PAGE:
The IRS Form 1040A is now explained in detail on the American Tax Service website, as tax specialist Frank Ellis walks readers through what can be reported on this quintessential tax form.
January 19, 2016 — Frank Ellis, a tax preparation planner and published author, has posted an article explaining IRS Form 1040A on the American Tax Service website. The information provides insight into the more complex form, compared to the 1040EZ form, just in time for the upcoming tax season. Ellis explains there are restrictions as to who can use 1040A, including taxable income.
The author then covers how to report income on the form. First, one has to list their exemptions and choose a filing status, which are related to tax brackets for calculating one’s income. Ellis compares exemptions to deductions, and details the information that people need to list on top of the form.
Income types that are recorded on the form are covered next. As 1040A limits the types of income that can be reported, it does allow one to include wages, salaries, tips, interest, pension, and other things. The original 1040 form must be used by businesses. Once income is reported, the article says, adjustments can be made in order to report AGI. Some of these are mentioned in the article.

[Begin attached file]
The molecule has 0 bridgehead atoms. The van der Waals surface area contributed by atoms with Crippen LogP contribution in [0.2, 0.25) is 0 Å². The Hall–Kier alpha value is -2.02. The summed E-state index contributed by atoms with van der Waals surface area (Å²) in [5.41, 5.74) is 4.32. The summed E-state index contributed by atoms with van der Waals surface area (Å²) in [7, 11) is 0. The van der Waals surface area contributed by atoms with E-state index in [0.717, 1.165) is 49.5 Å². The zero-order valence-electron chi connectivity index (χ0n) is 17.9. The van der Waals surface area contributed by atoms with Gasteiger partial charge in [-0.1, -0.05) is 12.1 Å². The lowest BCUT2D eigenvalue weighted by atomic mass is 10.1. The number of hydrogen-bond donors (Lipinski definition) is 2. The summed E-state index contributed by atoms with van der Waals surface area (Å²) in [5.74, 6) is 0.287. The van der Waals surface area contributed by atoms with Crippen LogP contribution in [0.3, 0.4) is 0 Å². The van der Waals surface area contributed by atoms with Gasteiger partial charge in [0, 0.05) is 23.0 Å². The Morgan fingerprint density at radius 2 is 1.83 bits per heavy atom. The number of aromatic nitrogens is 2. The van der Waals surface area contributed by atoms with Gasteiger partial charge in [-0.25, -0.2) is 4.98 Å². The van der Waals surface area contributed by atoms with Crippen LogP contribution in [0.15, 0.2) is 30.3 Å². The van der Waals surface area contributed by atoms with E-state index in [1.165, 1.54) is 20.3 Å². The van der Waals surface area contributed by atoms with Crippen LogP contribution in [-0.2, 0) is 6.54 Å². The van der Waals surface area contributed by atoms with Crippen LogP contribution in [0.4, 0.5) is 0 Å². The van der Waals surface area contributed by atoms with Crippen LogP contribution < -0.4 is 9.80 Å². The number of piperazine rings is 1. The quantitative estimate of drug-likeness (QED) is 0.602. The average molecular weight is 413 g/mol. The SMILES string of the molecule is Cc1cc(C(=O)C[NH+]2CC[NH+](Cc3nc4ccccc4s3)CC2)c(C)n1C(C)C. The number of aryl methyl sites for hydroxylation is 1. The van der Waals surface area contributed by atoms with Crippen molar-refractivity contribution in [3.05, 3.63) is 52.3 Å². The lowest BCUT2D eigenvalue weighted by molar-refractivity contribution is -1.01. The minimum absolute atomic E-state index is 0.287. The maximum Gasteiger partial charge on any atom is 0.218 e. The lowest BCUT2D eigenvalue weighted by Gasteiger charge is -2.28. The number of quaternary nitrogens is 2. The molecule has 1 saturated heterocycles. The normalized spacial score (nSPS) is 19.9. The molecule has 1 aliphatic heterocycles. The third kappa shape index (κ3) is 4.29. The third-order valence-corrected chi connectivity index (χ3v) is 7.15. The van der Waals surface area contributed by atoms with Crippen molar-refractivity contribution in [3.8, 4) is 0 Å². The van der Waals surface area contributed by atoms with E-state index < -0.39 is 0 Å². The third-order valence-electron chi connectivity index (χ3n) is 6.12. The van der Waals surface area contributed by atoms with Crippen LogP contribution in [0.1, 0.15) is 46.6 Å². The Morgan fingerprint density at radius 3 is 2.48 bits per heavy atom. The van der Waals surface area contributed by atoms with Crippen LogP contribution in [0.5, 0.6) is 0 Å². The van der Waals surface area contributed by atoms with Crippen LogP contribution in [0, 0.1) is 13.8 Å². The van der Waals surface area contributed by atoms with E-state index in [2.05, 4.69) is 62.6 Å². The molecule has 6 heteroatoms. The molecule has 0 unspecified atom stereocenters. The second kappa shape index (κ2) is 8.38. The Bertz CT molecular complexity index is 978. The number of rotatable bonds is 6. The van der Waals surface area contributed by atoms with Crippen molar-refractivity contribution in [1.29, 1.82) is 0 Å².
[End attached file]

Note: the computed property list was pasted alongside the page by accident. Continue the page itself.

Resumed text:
The article also lists what’s on the second page of the form, where standard deductions and exemptions are subtracted. Taxpayers can then determine the amount of tax they owe. Tax credits can then be factored in once the total taxable income has been calculated.
There is also a section on how forms 1040A and 1040 differ, the main difference being Form 1040 allows deductions to be itemized. The author also makes a recommendation to file taxes with H&R Block so all the correct information can be entered automatically and one can get the largest refund possible. He also links to a free tax refund calculator.
See more at http://americantaxservice.org/the-irs-form-1040a-explained/.
About Frank Ellis
Frank Ellis is a Traverse City Tax Preparation Planner and published author. He has written tax and finance related articles for eight years and has published over 900 articles on leading financial websites.
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